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There is a concern that keeps me awake at night and is almost too tender to talk about. Perhaps it troubles you just as much. Our children. If we, as adults, have trouble making sense of our troubled world, what about our little ones? Most are bombarded daily with toxic messages about greed, sex, conflict, and distrust – and that’s just the evening news!
In school, they learn to compete and plan for lifetimes of materialism and debt, to look at history through the lens of war and nationalism, and to memorize thousands of facts and dates. Surely it is time to reimagine education’s higher purpose and to identify collective goals as a world community for raising tolerant, peaceful and happy children. Art and science belong to all humanity, and world history is filled with moments of creative achievement that benefitted all. Yet, we don’t teach subjects that way, nor the inner development skills to awaken the intuitive potential in every young global citizen.
The articles here present various points of view on this theme. Where do you find resonance? Now that ‘information’ is so readily available, should the role of teachers fundamentally change? What can we do to take much better care of the hearts and minds of the precious children in our lives, in our world, and within ourselves?
In loving partnership,
R Fabian, for Kosmos
Please direct comments and inquiries to firstname.lastname@example.org
By Claude Alvares, via Shikshantar.org
“After working with Wall Street, I started to see that most of the horrible crimes against people and the planet were being committed by the so-called ‘Ivy League educated’ people, not by the ‘uneducated’ people. The crazy thing was that these ‘criminals’ were actually not bad guys. Many of them were my friends and we were really nice, caring fellows. Many were doing things that they did not even personally really believe in. They had to follow the orders or they would not get paid. I started to understand how ‘institutionalization’ really works and the role modern education plays in disconnecting us from our inner conscience.” – Manish Jain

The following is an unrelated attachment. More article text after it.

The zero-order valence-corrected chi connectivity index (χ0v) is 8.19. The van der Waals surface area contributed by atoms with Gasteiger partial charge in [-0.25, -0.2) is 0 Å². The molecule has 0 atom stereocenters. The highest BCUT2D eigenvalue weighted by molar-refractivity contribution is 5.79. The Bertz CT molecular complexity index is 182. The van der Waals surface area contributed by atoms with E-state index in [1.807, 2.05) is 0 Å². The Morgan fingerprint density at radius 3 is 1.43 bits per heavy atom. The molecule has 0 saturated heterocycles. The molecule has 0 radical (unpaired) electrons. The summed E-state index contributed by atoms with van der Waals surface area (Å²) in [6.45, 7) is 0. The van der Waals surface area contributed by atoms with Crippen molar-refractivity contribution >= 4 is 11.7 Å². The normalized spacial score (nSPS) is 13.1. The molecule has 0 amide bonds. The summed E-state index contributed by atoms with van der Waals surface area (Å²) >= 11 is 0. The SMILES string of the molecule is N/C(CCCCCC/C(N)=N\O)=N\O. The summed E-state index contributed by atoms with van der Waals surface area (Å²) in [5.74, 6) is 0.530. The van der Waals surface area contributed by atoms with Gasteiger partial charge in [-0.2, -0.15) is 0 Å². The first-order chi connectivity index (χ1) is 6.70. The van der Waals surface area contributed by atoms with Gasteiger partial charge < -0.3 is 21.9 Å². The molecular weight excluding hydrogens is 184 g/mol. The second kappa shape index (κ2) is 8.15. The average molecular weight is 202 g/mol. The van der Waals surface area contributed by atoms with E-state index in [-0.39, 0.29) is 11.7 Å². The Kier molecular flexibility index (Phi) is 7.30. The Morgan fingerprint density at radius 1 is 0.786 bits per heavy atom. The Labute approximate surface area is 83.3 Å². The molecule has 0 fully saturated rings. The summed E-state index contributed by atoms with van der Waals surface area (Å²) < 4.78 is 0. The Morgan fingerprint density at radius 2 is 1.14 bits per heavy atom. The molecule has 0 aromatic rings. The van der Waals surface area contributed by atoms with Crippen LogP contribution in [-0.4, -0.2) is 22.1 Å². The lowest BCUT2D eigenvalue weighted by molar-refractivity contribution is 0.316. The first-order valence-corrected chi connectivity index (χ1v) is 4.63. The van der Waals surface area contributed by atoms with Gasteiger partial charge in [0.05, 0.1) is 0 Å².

By Otto Scharmer, via Huffington Post
“Education is the kindling of a flame, not the filling of a vessel.” This quote from Plutarch is as true today as it was two thousand years ago. Still, the misconception of education as a vessel-filling activity remains. In this column, I outline an idea that could reshape our universities while also prototyping new ways of addressing urgent societal challenges. The kindling of the flame that Plutarch talked about has never been more relevant than now.
By Rachael Kessler
In the new edition of Kosmos Journal
“Educators are beginning to refer to a ‘spiritual problem’ in our culture. Scholars analyzing school violence speak of ‘spiritual emptiness,’ and members of Congress struggling for solutions lament the ‘spiritual darkness’ that afflicts the young. A consensus is emerging that some kind of spiritual void exists for youth—and we must address it.”
By QS Asia News Network
Students today live in a dynamic and globalized world, therefore they will need to cultivate a global and intercultural outlook that education can shape. Globally competent individuals can examine local, global and intercultural issues, comprehend and cherish different perspectives and worldviews, connect successfully with others and take responsible actions towards sustainability and collective well-being.
Peter Merry on the state of the world and the kind of education needed to respond adequately.
“If there is anything humanity needs now, it is for people, in particular our young people, to dream of the future they want and make it happen. At a time where crises seem to follow one another non-stop, it must be hard to stay optimistic if your whole future is still in front of you.”
By Rhonda Fabian
In Kosmos Journal
“There is a sea change under way in higher education, and it’s not in the ways that traditional universities think about themselves or do business. It’s not in the admissions requirements or policies of the elite universities. And you won’t find it spelled out in any new theory of learning.”
By Judy Norman
“As Einstein has been variously quoted, ‘a new type of thinking is essential if mankind is to survive and move toward higher levels.’ Perhaps our most astonishingly powerful creation is the Internet. It reflects our subtle interconnection, facilitates transcendence over time and place, and brings instantly to hand past knowledge and current happenings anywhere in the world.”
Feb 06, 2018 0Peter Merry on the state of the world and the kind of education needed to...
Feb 06, 2018 0By Rachael Kessler In the new edition of Kosmos Journal "Educators are...
Feb 06, 2018 0By Otto Scharmer, via Huffington Post “Education is the kindling of a...
Feb 06, 2018 0By Judy Norman "As Einstein has been variously quoted, 'a new type of...
Feb 06, 2018 5By Claude Alvares, via Shikshantar.org "After working with Wall Street, I...
Feb 06, 2018 0By QS Asia News Network Students today live in a dynamic and globalized...